The Committee to Protect Journalists (CPJ) condemns the five-year sentence recently handed down to Internet publisher Huang Qi. The court has long delayed the verdict, which comes nearly three years after Huang's arrest, compounding a case of grave injustice.
Huang, publisher of the Tianwang Web site (www.6-4tianwang.com), was arrested on June 3, 2000, and later charged with subversion. On August 14, 2001, the Chengdu Intermediate Court in Sichuan Province held a closed trial after postponing the trial date several times. Huang was the first Internet publisher to be prosecuted in China for his work, according to CPJ's records.
On May 9, 2003, the court sentenced Huang Qi to five years in prison and one subsequent year without "political rights." Huang was sentenced under Articles 69, 103, and 105 of the Criminal Law, which cover the crimes of "splitting the country" and subversion. Huang is due for release on June 4, 2005.
In 1998, Huang Qi, 40, and his wife, Zeng Li, launched the Tianwang Web site from Chengdu as a missing-persons search service. Gradually, people began posting articles about a variety of topics on public forums hosted by the site. In sentencing papers, prosecutors listed a number of articles posted on the site as evidence against Huang, including reports about the independence movement in the Xinjiang Uighur Autonomous Region, the banned spiritual group Falun Gong, and the June 4, 1989, military crackdown on peaceful demonstrators in the capital, Beijing. One essay was titled, "June 4 was not an 'Incident' or a 'Disturbance,' It Was a Massacre."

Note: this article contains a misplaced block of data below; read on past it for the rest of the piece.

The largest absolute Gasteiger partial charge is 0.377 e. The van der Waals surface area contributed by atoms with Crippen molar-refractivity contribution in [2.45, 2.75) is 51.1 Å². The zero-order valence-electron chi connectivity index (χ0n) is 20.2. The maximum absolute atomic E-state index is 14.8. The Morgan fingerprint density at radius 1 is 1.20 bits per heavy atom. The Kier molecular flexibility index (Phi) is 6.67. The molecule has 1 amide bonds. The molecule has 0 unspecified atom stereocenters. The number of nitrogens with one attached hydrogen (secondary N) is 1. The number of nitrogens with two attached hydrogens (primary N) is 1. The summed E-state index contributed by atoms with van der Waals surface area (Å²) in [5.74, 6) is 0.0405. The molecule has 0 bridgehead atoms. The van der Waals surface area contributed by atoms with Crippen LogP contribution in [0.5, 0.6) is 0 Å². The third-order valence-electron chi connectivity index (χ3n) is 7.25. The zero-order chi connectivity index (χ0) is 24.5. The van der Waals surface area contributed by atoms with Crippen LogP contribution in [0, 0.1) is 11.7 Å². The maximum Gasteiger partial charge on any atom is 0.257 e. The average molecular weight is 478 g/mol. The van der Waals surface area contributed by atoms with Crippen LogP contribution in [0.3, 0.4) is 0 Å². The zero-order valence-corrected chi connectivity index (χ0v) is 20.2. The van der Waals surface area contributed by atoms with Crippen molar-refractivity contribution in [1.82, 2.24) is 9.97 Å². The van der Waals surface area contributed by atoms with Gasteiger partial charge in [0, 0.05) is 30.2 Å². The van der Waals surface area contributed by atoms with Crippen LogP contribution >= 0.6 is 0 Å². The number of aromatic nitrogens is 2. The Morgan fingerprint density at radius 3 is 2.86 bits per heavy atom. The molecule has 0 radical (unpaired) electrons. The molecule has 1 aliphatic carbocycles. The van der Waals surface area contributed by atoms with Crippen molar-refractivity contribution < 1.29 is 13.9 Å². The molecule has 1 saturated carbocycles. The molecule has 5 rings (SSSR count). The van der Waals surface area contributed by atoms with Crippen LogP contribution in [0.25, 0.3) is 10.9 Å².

Huang's family was not notified of the sentencing hearing and only learned of Huang's conviction after Zeng Li called the court. On May 18, Huang Qi filed an appeal against his sentence, in which he pointed out that China's constitution guarantees the right to freedoms of speech and of the press. According to the text of Huang's appeal, which was posted on the Tianwang site, he maintained that he has not broken any law and wrote that, "History will in the end prove my innocence."
CPJ believes that journalists should never be imprisoned for their work. Moreover, CPJ is extremely concerned that Huang has been denied his most basic due process rights. In violation of China's Criminal Procedure Law, Huang was held for more than a year before being tried. Subsequently, the court waited almost two years after his trial to announce a sentence, although Chinese law stipulates that a verdict must be handed down within one month of a court accepting a case. Furthermore, Huang's wife and young son have not been able to visit or communicate with Huang since his arrest, although the Prison Law mandates family visits. Fan Jun, Huang's lawyer, told journalists after the sentencing that there were "definitely problems" with the legal process and that "the verdict was unjust."
As a nonpartisan organization of journalists dedicated to defending our colleagues worldwide, CPJ condemns the use of criminal charges against Huang Qi, who has done nothing more than exercise his constitutional right to free expression. On March 18, 2003, in a speech to the National People's Congress, Your Excellency declared that "upholding the rule of law" would be one of the governing principles of your new administration. However, Huang Qi's arrest and conviction are clear examples of how both international and domestic legal standards are routinely violated in China. Thirty-nine journalists are currently imprisoned in China, making it the world's largest jailer of journalists for the fourth year in a row.
CPJ calls for Huang Qi's immediate and unconditional release. Thank you for your attention to this important matter. We await your response.
Ann K. Cooper